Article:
The semantic basis of syntactic relations     287
Prepositions and transitivity     289
Verbs with an inherent preposition     290
Phrasal verbs      293
Inserting a preposition     297
Omitting a preposition before non-measure phrases     299
Omitting a preposition before measure phrases     303
Dual transitivity     305
S = A: transitive verbs that can omit an object     305
S = O pairs: which is basic?     309
Causatives     311
Notes to Chapter 9     315
Nominalisations and possession     317
Possession     317
Varieties of deverbal nominalisation     322
Nominalisations denoting unit of activity and activity itself     323
Nominalisations denoting a state or a property     327
Nominalisations describing a result     328
Object nominalisations     329
Locus nominalisations     332
Agentive nominalisations     333
Instrumental nominalisations     336
Possession of a nominalisation: summary     337
Derivational processes     338
Nominalisation of phrasal verbs     343
Agentive nominalisations     344
Unit and activity nominalisations     346
Nominalisation by semantic type     348
Primary-A types     348
Primary-B types      349
Secondary verbs     351
Notes to Chapter 10     352
Passives     353
The nature of passive     354
Which verbs from Primary types may passivise     360
How verbs from Secondary types passivise     364
Complement clauses as passive subjects     367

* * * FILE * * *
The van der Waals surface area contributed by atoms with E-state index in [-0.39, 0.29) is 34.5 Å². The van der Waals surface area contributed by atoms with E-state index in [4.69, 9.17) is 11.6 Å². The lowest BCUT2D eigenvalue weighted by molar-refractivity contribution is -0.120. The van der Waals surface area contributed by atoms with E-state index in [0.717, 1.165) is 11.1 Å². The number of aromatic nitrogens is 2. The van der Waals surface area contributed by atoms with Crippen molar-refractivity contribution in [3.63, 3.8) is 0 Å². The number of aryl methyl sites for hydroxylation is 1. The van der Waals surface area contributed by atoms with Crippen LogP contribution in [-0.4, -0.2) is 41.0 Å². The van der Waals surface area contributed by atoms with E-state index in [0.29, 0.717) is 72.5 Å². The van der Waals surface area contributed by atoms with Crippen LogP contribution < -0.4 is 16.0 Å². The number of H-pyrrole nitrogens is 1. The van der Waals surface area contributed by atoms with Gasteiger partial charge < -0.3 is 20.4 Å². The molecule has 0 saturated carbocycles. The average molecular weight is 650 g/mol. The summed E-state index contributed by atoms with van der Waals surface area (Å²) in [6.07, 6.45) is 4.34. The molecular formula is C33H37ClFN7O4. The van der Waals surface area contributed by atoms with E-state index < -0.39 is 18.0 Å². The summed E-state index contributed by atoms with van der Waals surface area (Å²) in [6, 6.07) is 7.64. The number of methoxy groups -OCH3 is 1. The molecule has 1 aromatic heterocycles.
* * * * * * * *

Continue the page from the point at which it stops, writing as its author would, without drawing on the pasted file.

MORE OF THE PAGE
Prepositional NPs becoming passive subjects     369
Notes to Chapter 11     374
Adverbs and negation     375
Adverbs     376
Forms and types     379
Adjective types and derived adverbs     381
Positioning     385
Position 'A' and other medial positions     389
Positions 'F' and 'O'     392
Adverbs modifying NPs     394
Adverbs with sentential but not manner function     402
Time adverbs     405
Spatial adverbs     410
Adverbs with manner but not sentential function     413
Adverbs with both sentential and manner function     418
Adverbs modifying adjectives and adverbs     422
Other properties     423
Comparatives     423
An adverb as a complete utterance     426
Combinations of adverbs      427
Negation     432
Sentential and manner-type negation     432
Negative attraction     435
Constituent negation     436
Inherently negative verbs     441
Negation and sentential adverbs     441
Complex negators     443
Negative modifier to a noun     444
Notes to Chapter 12     445
Promotion to subject     446
General characteristics     446
The circumstances in which promotion is possible     449
Which roles may be promoted     451
Notes to Chapter 13     458
Give a Verb, have a Verb and take a Verb constructions     459
Criteria adopted     462
Syntax     467
Meaning     469
Occurrence     476
Notes to Chapter 14     483
List of adjective and verb types, with sample members     484
References     492
Books   R. M. W. Dixon     501
Index     503